Back That Thang Up

Couldn’t help myself with the title. ☺ But this is actually a serious post.

Last Thursday, I received a forwarded email from a friend that she received from her neighbor…very close neighbor (she is the wife of the victim). It reads as follows:

He came home late from work tonight (about 10:45). He pulled his truck into the garage, and was getting out of the truck as the garage door was closing. A man ducked under the door and approached [name] with a gun. He told [name] to “just put it down in front of you”. [Name] put his hands in his jacket pocket to give the guy his keys and wallet, and the guy suddenly said “never mind” and turned and ran. We are not sure what changed his mind, but it was at that same time that I was calling [name]’s name from inside because I thought [name] was calling to me. Perhaps he didn’t want to deal with two people. Who knows…[Name] estimated that that he [perpetrator] was about 16 years old.

If you’ve lived in Atlanta for at least 17 years, you probably know the name, Sarah Tokars. Yes, it turned out that this was no random act, and I’m not even sure a garage door played a part whatsoever. Some accounts say that she was approached in her driveway. But at age 11, a garage was what I could relate to, and I pictured men sneaking into the garage as she returned home, so the story instilled fear in me for quite a long time. At that age, it doesn’t matter if the crime is random or not. Violence is violence, and it’s scary. BUT I took comfort in one small fact:

Growing up, ever since I can remember, my mother backed into the garage, even before this incident. I have done the same since I started driving 12 years ago (which is how I hit the house – I have yet to live that down). I learned from a very early age, especially when sensors made their way on the scene (forcing the garage door to lift upon sensing any object), to watch until the garage door hits the very bottom when driving away. And regardless of how cool it is (it was cool when garage door openers made their debut) to open the garage door from around the corner, it’s not safe. Anyone can be waiting for you.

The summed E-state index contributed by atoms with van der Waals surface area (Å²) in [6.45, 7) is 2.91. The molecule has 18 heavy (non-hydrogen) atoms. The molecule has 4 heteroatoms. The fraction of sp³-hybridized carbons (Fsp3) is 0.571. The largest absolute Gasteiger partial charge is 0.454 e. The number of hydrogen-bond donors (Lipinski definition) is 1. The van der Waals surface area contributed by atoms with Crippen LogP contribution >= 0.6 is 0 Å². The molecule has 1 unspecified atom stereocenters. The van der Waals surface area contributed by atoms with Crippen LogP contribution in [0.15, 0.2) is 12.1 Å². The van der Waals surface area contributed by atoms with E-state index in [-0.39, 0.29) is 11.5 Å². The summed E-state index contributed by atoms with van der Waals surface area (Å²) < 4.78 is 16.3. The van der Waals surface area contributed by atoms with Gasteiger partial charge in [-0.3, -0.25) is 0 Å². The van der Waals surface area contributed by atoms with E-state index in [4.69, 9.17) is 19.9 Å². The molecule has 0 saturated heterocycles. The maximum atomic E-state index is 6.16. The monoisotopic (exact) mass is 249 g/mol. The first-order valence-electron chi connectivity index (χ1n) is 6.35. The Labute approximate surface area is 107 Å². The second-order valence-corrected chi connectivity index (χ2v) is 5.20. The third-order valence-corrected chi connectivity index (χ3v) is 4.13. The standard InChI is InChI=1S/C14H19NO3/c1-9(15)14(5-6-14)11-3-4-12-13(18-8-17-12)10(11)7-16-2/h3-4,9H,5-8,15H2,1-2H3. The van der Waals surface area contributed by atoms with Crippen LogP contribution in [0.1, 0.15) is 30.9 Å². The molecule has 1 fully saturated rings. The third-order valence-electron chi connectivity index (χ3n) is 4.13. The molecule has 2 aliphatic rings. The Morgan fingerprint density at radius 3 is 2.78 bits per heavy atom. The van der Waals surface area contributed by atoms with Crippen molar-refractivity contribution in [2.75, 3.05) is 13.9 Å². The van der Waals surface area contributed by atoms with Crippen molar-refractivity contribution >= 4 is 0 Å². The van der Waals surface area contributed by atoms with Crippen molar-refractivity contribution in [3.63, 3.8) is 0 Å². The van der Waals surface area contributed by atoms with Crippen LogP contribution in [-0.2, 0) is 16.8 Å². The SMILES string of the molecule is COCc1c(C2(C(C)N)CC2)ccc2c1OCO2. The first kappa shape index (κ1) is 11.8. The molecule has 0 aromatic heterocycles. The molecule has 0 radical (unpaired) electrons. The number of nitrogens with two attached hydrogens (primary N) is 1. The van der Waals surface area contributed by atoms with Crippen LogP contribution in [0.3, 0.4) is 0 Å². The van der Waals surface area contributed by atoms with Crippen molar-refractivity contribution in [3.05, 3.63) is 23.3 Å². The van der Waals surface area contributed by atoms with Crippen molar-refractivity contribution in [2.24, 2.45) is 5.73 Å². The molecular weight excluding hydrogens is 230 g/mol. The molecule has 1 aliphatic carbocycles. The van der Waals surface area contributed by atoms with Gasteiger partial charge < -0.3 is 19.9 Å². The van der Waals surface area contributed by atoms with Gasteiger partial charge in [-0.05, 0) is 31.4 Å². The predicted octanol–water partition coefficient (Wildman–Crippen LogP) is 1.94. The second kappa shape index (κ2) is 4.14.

None of these precautions, of course, guarantees 100% safety, but at least when you’re backing into the garage, you’re able to see if someone does attempt to sneak under the door. I would even be willing to bet that you decrease your chances of becoming a target if you do back in, because the perpetrator would know that he’s lost the element of surprise.

Just something to think about the next time you go home…

“Back that thang up” ☺
(For those who don’t know, this is the title – the “clean” title – of a 1999 hit single by Juvenile.)

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